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Posts Tagged ‘deepskystacker’

The Heart Nebula, IC1805, in Narrowband

January 27, 2015 Leave a comment

This is one of my favorite deep sky objects, especially for narrowband.  It just fits on an KAF-8300 chip at 350 mm focal length.  The small cluster in the core is Melotte 15.

I took three nights of exposures, which were spread over 41 days due to poor weather and holiday trips.  Maybe next year when Cassiopeia swings into view, I’ll make a similar project of the Soul Nebula nearby.

The Heart Nebula (IC1805)

The Heart Nebula (IC1805)

Image data:

  • Exposures: 32 hours total: 96 x 10 min Ha, 43 x 10 min OIII, 53 x 10 min SII
  • Telescopes: Two William Optics Star 71s (360mm f/5)
  • Cameras: SBIG ST-8300M and QSI 583wsg, 2×2 binned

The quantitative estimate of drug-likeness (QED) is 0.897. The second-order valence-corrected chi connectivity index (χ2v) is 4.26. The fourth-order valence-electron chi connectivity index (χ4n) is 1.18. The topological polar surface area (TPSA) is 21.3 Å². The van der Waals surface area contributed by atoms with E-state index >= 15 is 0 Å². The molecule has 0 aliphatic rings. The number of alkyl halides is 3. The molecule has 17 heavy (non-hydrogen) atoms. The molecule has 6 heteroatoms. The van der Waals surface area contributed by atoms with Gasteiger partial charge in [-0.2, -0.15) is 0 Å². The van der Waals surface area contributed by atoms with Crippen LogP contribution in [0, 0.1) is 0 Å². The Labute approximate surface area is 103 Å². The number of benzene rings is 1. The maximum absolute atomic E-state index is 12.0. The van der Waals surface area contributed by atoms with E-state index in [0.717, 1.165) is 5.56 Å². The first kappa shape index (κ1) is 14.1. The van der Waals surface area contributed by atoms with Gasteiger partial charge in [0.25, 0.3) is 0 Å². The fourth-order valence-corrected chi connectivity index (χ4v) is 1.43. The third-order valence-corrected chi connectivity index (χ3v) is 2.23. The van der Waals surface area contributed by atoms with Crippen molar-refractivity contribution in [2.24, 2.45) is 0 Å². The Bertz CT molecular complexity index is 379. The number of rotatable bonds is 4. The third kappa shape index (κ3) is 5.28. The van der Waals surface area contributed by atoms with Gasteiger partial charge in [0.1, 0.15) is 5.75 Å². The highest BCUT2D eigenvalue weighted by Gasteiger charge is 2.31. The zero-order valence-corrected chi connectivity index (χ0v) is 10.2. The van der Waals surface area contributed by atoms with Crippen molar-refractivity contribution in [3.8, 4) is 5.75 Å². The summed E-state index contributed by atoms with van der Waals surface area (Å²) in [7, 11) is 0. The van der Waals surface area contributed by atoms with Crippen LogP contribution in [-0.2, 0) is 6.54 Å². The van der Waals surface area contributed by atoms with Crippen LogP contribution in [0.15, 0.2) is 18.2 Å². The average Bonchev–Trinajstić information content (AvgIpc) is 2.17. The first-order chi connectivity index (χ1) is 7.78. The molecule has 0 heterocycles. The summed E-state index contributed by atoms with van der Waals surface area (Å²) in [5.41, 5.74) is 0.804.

• Mount: CGEM
  • Guiding: QHY 5L-II mono, guided using PHD2
  • Conditions:  mild winds on two nights
  • Processing: DeepSkyStacker -> PixInsight -> Photoshop
  • Date: Nov 21 2014, Dec 31 2014, and Jan 1 2015
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NGC7000

November 18, 2014 Leave a comment

This is not exactly a shining moment as an astroimager, because I completely messed up the polar alignment routine, resulting in smeared stars.  (When the CGEM tells you not to pick polar alignment stars too close to the pole, it means it!)  But NGC7000, more commonly known as the North America Nebula, is such a compelling object, I’m posting the image anyway.  It also gives a sense of how wide the field of view on the Star 71 is.

NGC7000 "The North America Nebula" in Narrowband

NGC7000 “The North America Nebula” in Narrowband

Image data:

  • Exposures: 34 x 10 min Ha, 14 x 10 min OIII, 17 x 10 min SII
  • Telescopes: Two William Optics Star 71s (360mm f/5)
  • Cameras: SBIG ST-8300M and QSI 583wsg, 2×2 binned
  • Mount: CGEM
  • Guiding: QHY 5L-II mono, guided using PHD2
  • Conditions:  wind gusts over 20 mph, gibbous moon
  • Processing: DeepSkyStacker, PixInsight, Photoshop
  • Date: Nov 2, 2014

NGC 6888 Narrowband (plus some PixelMath)

September 29, 2013 Leave a comment